For the first time in history, a state National Guard command team is all women

popular
Army Maj. Gen. Linda Singh. Photo: Sgt. 1st Class John Soucy/U.S. Army

Army Maj. Gen. Linda Singh didn't want anyone at work to know she was pregnant.


"The company commander at that time ... he was the only one that knew," Singh told reporters at a roundtable event on March 28th, about her experience after joining a new company years ago. "And because I went into a male environment, I didn't want anybody else to know. ... If it wasn't for me having to wear a dress uniform, which I couldn't fit, they probably wouldn't have known until I was like seven or eight months because I just kept buying a bigger jacket. And just to tell you how it was during those days, they did not want me in the motor pool because I was pregnant. I went, 'Really?' ... 'Well, you're pregnant.' 'Okay, well, I don't have leprosy.'"

Things have changed a bit since then.

Now, Singh's children, two daughters, are grown.

And the military is much more accepting of women in uniform — and women in leadership, which Singh has proved as she leads the Maryland National Guard as the Adjutant General of Maryland alongside three other accomplished service women: Brig. Gen. April Vogel, Assistant Adjutant General for Air, Maryland National Guard; Brig. Gen. Janeen Birckhead, Assistant Adjutant General; and Command Sgt. Maj. Perlisa Wilson, Senior Enlisted Leader of the Maryland National Guard.

It's the first and only all-female National Guard leadership team in the country.

Singh — who describes herself as a "collector of fine things" — is quick to point out that these women didn't get these positions by just being women. She said she realized about a year and a half ago that the trajectories of each of the women's careers, along with "moves and retirements, and...national-level assignments," were aligning just right to allow for the all-female command team.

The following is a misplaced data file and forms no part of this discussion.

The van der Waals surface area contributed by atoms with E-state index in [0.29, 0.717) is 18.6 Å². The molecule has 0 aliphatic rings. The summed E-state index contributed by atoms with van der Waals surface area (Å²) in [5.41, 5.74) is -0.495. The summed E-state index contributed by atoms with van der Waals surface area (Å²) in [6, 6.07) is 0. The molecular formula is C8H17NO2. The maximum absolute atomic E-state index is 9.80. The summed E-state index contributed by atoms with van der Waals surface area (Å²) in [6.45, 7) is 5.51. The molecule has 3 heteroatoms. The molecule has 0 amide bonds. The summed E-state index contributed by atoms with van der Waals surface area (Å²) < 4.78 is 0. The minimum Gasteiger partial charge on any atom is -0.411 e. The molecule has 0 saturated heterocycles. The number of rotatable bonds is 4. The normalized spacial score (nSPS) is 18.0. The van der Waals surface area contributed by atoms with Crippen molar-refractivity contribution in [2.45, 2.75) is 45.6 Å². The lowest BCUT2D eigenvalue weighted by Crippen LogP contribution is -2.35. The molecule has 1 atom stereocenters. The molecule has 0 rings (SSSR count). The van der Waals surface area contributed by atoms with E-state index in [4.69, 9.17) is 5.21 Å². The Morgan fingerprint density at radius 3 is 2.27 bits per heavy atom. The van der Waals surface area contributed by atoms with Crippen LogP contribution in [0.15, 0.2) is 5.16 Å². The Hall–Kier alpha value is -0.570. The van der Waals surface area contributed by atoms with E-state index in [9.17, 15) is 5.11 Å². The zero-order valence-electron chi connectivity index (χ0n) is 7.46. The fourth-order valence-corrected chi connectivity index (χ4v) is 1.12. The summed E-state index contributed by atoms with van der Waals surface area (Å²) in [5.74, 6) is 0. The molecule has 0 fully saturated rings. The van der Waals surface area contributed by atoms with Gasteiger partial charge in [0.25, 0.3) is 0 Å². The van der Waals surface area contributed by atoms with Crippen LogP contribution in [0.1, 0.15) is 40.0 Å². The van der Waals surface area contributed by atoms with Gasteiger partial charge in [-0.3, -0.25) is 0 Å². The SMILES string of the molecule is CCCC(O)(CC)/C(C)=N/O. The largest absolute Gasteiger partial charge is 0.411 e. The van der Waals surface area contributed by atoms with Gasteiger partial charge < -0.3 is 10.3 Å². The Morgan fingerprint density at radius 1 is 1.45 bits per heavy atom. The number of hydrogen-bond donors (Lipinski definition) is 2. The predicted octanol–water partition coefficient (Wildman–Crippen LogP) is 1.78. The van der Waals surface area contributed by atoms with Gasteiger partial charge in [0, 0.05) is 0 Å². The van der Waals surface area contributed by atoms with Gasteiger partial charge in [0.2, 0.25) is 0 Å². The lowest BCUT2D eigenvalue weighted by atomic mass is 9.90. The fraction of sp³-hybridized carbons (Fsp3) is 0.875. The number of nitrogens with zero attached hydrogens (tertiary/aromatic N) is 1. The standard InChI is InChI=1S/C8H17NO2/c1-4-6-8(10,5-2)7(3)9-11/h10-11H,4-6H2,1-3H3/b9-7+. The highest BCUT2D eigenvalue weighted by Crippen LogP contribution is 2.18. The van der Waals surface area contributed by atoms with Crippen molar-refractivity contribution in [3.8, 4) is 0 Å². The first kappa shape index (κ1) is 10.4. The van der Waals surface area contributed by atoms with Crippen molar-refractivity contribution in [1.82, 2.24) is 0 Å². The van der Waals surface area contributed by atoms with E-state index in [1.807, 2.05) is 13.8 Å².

"It was really about timing and it's about having the leaders that have the right skill-set," Singh said. "I don't think really in my whole career i've ever seen it that it's lined up this perfect, so somebody was looking out for me.

Birkhead echoed that, saying while part of it is about "stars aligning," the rest of it about very deliberate decisions, and having support from "the person who has your voice in the room" when you're not there.

Singh said when she first entered the military as a private in 1981, it was a much different time for women in the military, though she didn't pay much thought to it.

"It wasn't something that drove me every single day. 'Oh my God what do my male counterparts think of me?'" she said. "I grew up with a lot of males, and so the only thing that I kept thinking is 'Well, if they can run that fast, I can run faster. If they can shoot that way, I can shoot faster.'"

The goal shouldn't be to simply have an all-female team, Singh said, but to "have a competent leadership team that is diverse." But being an all-female team can come with its advantages — as well as its challenges.

"For this particular team when someone is sick at home, to include my husband, we get the phone calls," Singh said. "We're having to deal with the balancing of our meetings, and being at work, and then oh by the way we have to go home and take care of home. And I will tell you, I get a lot of young kids that ask me, 'Gen. Singh, do you cook?' You’redarn right I cook! ... We just have to be real about it, that doesn't make us any less valuable because we have other things to do."

As for Vogel, this isn't her first time being on an all-female team, but that if there's "anything gained by having this leadership team, it's people looking up and saying 'Huh, who knew?'"

"It is something I'm very proud of," Vogel said."When I look across the room and I see people who look like me."

SEE NEXT: That WSJ 'Women In Combat' Op-Ed Is A Complete Disaster — But It Still Presents A Threat